At this stage of the medicinal product life cycle, the scope of application of Standard Operation Procedures (SOPs) must expand to cover AI/ML tools used in pre-clinical studies. Pre-clinical data generated using AI/ML applications that forms part of the evidence used to assess the benefit-risk ratio of a medicinal product should be analysed in accordance with a pre-determined analysis plan. Principles of Good Laboratory Practice (GLP) outlined in Organization for Economic Co-operation and Development (OECD) guidance, including those specific to computerised systems and data integrity, should be considered by MA applicants, where applicable.
AI/ML models used in clinical trials would be subject to the requirements set out in the International Council for Harmonisation of Technical Requirements for Pharmaceuticals for Human Use (ICH) E6 guideline for Good Clinical Practice (GCP). In case AI/ML models are generated for clinical trials, a broad range of information concerning those models would be considered to form part of the clinical trial protocol and, as such, would be subject to comprehensive review and assessment by the relevant regulatory authority at the MA or clinical trial application stages.
Where AI/ML-enabled medical devices or in vitro diagnostic medical devices are used in the course of clinical trials, additional requirements may apply to ensure protection of rights, safety and wellbeing of trial subjects, data integrity and generalisability of trial results.
The use of AI/ML models in individualized treatment, such as patient selection, dosing, etc., would be considered high-risk from a regulatory and a patient safety perspective. Special attention should be given where treatment dosing is determined on an individual basis using AI/ML tools; in this case, the EMA proposes that MAH provide guidance to prescribers and outline alternative treatment strategies in case of technical failure of the AI/ML tools.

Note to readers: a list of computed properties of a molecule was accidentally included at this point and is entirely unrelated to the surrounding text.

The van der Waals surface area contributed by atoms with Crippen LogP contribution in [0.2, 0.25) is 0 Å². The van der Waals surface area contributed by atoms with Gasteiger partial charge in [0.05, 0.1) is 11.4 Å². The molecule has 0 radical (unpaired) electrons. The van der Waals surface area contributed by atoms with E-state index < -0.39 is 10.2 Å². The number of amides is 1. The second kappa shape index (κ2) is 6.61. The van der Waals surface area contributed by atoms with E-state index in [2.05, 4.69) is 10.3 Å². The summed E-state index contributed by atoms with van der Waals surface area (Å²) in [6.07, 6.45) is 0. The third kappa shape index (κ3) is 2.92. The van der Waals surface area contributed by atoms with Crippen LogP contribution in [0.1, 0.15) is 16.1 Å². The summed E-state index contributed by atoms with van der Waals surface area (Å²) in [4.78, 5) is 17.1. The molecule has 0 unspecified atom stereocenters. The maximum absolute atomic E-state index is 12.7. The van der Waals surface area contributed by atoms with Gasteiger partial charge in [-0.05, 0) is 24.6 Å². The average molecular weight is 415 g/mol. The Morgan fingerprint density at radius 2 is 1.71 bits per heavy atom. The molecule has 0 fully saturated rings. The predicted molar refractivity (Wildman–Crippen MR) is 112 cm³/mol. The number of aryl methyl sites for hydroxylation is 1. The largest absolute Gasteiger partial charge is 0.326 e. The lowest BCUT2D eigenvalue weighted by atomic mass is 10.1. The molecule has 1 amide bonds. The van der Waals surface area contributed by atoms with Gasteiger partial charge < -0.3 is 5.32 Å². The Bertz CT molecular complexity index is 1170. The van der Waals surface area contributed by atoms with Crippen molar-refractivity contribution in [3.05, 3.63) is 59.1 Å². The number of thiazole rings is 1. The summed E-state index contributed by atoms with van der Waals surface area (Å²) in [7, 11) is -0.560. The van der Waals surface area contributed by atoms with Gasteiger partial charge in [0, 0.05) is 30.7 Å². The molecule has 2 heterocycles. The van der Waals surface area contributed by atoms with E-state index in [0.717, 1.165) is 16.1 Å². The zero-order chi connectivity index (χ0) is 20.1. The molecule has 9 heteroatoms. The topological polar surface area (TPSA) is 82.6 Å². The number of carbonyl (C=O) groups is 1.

The EMA recommends that MA applicants implement quality review mechanisms prior to submission for regulatory review to ensure factual and syntactical accuracy where AI/ML tools are deployed to draft, compile, translate or review medicinal product information documents.
Given that the use of AI/ML in various aspects of medicinal product manufacturing is expected to increase, model development, performance assessment and life-cycle management of AI/ML tools should comply with quality risk management principles (namely ICH Q8, Q9 and Q10).
Where AI/ML is used for post-authorization (e.g., post-authorization efficacy and safety studies) or pharmacovigilance activities (e.g., adverse event report management) current good pharmacovigilance practices should be observed. The MAH would be responsible for validating, monitoring, documenting the model performance of AI/ML tools and including AI/ML operations in the pharmacovigilance system. In case the MA is conditional on post-authorization studies and use of AI/ML tools is foreseen in such studies, the use of AI/ML should be discussed and agreed upon with regulatory authorities during the regulatory review phase of the MA application.
MA applicants must document the sources of data used to train AI/ML algorithms as well as the processes used to collect data in accordance with GxP requirements, allowing for traceability of data. One of the main reasons underpinning such obligation is to ensure that training datasets are free of human bias.
Training, validation and test data
The EMA clarifies that validation in the context of AI/ML and in medicinal product development is not the same. Validation in the context of ML “refers to the data used to inform the selection of model architecture and hyperparameter tuning”. EMA recommends conducting “an early train-test split” of data.